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Texas Tech Early Music Ensemble: About

What is "Early Music?"

 

100_3057_resized.JPGThe term "Early Music" was coined in the mid-20th century to describe a particular approach to medieval, Renaissance and Baroque music, in which performers focus on the music's original cultural and historical context, including the use of historical period instruments and languages. It's not quite the same as "reenactment," but it has some characteristics in common: Early Music performers study the old instruments and the techniques that were used to play them; the ancient notation; the archaic languages; and so on.  (There is one major difference, however - Early Music performers don't usually dress in costume unless they're doing something with a theatrical aspect, like an opera, medieval play, or madrigal dinner.)

 Roxanne_cropped.jpgThe music of the medieval, Renaissance and Baroque eras spans a thousand years, and ranges from plainchant to madrigals; from Renaissance dances to Baroque chamber music; from early American "shape-note" hymns to early colonial Latin American music. Within it, we can hear the musical "roots" of many kinds of later western music: classical, sacred, folk, traditional, and popular. Even rock and jazz, in addition to their significant African-American heritage, sometimes also use western "modal" scales and harmonizations that were handed down to us from medieval times. Improvisation was also an important part of many kinds of ancient western music, leading to the continuing creation of "new" performances of "old" music. It's exciting to discover that in the act of opening this window to the past, we are actually creating "new" and exciting performances of music. It's a constantly unfolding process of musical discovery, for both the performers and the listeners.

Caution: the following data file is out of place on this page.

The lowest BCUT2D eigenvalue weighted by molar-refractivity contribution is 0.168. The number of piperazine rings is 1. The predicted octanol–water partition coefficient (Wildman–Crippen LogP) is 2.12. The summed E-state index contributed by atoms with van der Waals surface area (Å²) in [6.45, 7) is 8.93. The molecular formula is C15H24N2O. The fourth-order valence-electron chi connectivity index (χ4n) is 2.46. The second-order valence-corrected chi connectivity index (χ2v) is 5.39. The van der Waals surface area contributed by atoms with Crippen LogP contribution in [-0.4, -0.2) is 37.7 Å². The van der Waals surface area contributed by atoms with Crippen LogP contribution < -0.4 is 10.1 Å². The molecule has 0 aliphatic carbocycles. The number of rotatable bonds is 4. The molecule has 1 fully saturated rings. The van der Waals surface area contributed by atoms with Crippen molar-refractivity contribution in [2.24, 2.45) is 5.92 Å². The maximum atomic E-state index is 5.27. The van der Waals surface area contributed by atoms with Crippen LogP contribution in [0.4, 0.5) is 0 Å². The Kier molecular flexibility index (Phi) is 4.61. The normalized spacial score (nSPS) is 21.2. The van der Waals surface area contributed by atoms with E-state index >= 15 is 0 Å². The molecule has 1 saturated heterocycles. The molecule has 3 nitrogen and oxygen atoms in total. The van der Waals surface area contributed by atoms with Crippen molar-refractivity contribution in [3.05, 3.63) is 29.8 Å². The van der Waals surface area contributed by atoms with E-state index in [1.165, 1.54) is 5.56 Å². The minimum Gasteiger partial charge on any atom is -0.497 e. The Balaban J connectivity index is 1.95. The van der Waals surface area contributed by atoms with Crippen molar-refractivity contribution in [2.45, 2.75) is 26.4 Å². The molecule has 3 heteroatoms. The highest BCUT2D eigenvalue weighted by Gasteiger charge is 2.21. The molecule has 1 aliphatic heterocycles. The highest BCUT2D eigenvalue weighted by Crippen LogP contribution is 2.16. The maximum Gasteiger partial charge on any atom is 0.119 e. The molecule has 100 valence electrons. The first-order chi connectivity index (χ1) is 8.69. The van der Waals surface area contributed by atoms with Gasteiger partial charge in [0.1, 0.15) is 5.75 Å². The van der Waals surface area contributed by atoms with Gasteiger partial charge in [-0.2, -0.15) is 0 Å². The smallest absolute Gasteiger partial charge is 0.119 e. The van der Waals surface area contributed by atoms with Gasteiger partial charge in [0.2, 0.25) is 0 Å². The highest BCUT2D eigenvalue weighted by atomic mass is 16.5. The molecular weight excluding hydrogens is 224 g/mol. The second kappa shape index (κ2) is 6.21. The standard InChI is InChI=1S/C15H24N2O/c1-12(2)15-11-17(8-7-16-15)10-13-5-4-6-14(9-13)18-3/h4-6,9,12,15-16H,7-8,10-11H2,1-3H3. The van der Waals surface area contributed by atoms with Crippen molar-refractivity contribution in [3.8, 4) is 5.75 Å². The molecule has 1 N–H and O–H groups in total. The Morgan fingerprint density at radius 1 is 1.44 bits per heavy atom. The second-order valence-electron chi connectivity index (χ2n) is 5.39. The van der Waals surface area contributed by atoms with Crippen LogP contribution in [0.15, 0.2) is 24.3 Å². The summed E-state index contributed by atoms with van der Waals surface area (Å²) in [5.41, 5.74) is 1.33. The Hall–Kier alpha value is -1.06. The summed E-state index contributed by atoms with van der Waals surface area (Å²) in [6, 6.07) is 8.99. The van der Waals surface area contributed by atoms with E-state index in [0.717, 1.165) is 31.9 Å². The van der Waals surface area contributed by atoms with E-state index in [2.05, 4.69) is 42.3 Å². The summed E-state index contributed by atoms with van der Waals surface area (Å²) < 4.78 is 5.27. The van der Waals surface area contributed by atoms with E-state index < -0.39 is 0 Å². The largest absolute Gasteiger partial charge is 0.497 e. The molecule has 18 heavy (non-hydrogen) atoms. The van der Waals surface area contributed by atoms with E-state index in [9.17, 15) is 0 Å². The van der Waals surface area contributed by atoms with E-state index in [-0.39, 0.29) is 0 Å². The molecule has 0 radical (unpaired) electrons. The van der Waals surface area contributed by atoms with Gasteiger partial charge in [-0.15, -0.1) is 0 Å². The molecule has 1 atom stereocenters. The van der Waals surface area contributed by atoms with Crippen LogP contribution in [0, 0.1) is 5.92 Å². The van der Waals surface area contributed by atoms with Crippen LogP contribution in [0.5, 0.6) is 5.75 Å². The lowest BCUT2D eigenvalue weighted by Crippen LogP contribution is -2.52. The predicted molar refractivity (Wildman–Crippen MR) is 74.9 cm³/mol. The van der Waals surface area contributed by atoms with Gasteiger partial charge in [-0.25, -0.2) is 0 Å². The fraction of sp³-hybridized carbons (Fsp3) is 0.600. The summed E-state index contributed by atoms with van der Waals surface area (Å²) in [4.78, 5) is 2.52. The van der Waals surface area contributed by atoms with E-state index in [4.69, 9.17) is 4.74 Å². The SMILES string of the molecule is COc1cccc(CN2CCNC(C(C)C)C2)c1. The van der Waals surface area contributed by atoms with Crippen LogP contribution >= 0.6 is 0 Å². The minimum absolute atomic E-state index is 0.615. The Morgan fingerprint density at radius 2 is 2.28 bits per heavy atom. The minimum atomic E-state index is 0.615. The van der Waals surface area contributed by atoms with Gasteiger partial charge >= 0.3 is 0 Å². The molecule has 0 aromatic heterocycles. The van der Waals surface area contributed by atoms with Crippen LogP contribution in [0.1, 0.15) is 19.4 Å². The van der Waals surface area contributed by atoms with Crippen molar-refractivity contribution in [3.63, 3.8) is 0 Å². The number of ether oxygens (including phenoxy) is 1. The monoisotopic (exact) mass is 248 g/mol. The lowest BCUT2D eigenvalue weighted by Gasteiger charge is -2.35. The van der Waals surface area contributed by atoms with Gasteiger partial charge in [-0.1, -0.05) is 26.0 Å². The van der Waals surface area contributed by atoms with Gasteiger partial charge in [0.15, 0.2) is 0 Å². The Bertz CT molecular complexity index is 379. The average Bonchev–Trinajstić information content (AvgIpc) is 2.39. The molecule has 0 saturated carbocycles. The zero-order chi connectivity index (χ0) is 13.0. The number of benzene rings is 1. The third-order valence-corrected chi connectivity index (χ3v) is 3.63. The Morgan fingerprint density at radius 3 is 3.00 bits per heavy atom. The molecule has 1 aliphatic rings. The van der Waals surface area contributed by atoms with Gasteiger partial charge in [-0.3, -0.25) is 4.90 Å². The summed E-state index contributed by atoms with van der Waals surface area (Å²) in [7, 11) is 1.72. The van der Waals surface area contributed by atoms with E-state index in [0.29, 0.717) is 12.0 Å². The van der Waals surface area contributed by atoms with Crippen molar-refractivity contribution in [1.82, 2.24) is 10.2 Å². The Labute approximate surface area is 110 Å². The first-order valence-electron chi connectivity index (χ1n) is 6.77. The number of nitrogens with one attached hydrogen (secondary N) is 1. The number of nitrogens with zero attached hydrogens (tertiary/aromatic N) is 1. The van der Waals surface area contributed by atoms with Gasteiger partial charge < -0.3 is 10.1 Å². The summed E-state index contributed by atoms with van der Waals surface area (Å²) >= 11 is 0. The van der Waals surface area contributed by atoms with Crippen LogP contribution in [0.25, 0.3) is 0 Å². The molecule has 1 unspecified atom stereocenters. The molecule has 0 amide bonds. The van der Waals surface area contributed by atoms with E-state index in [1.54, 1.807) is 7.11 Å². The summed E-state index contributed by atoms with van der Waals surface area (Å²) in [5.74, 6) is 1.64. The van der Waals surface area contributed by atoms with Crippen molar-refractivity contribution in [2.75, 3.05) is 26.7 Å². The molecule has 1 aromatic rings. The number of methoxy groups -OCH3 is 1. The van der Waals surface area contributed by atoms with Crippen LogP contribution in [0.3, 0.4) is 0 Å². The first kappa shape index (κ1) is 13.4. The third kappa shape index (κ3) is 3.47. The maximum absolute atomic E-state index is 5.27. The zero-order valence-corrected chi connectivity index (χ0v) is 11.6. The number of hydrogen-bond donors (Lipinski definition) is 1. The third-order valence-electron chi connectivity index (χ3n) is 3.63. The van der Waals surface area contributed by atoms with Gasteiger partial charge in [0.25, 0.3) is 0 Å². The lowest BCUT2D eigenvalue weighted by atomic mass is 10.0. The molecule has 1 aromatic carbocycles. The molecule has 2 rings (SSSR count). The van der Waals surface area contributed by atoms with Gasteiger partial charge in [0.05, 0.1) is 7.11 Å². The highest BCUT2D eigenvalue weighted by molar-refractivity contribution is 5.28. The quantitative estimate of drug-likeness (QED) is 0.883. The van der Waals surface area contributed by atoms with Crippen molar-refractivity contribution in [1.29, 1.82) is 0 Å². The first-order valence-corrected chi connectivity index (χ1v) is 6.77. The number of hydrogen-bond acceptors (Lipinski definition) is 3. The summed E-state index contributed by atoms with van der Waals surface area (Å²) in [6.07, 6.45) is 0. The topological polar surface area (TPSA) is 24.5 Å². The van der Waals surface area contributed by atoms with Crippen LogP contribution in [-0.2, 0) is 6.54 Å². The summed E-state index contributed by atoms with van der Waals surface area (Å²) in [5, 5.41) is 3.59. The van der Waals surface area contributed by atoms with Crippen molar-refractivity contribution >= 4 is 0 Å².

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The ensemble is open to both singers and instrumentalists, with the understanding that everyone may be called upon to use their voices! Our players mostly use historical instruments (like the viola da gamba pictured at left, and the medieval fiddle or "vielle" pictured above), especially as we continue to have the good fortune to slowly build Tech’s period instrument collection. However, we occasionally will use a modern instrument for practical purposes, if we have no access to its early counterpart. (We never turn away a player just because they've never tried a historical instrument -- the whole point is to learn how!)

 

 

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We have regularly scheduled rehearsal times on Mondays (6-7:30, sectionals 4-5) and Wednesdays (viols 5-6, winds 6-7), and a vocal sectional on Friday (3-4:30).

We generally do one whole-group project with at least one major public performance per semester, with occasional additional performances.  We also sometimes give performance-demonstrations for local schools.

singersjeanniebarrickandrebe.jpgHere are the titles of some of our past programs:

  • Ordo Virtutum (Hildegard von Bingen)
  • Songs of Praise and Devotion: Medieval Italian Laude Spirituali 
  • Dances, Catches and Consorts: Diverse Musick from 17th-Century England 
  • Music from an English Masque (pictured, right)
  • From Malory to Morley: A Renaissance Journey 
  • Cancionero! 
  • The “Real” Carmina Burana 
  • Knights, Maidens and Minstrels: music from medieval France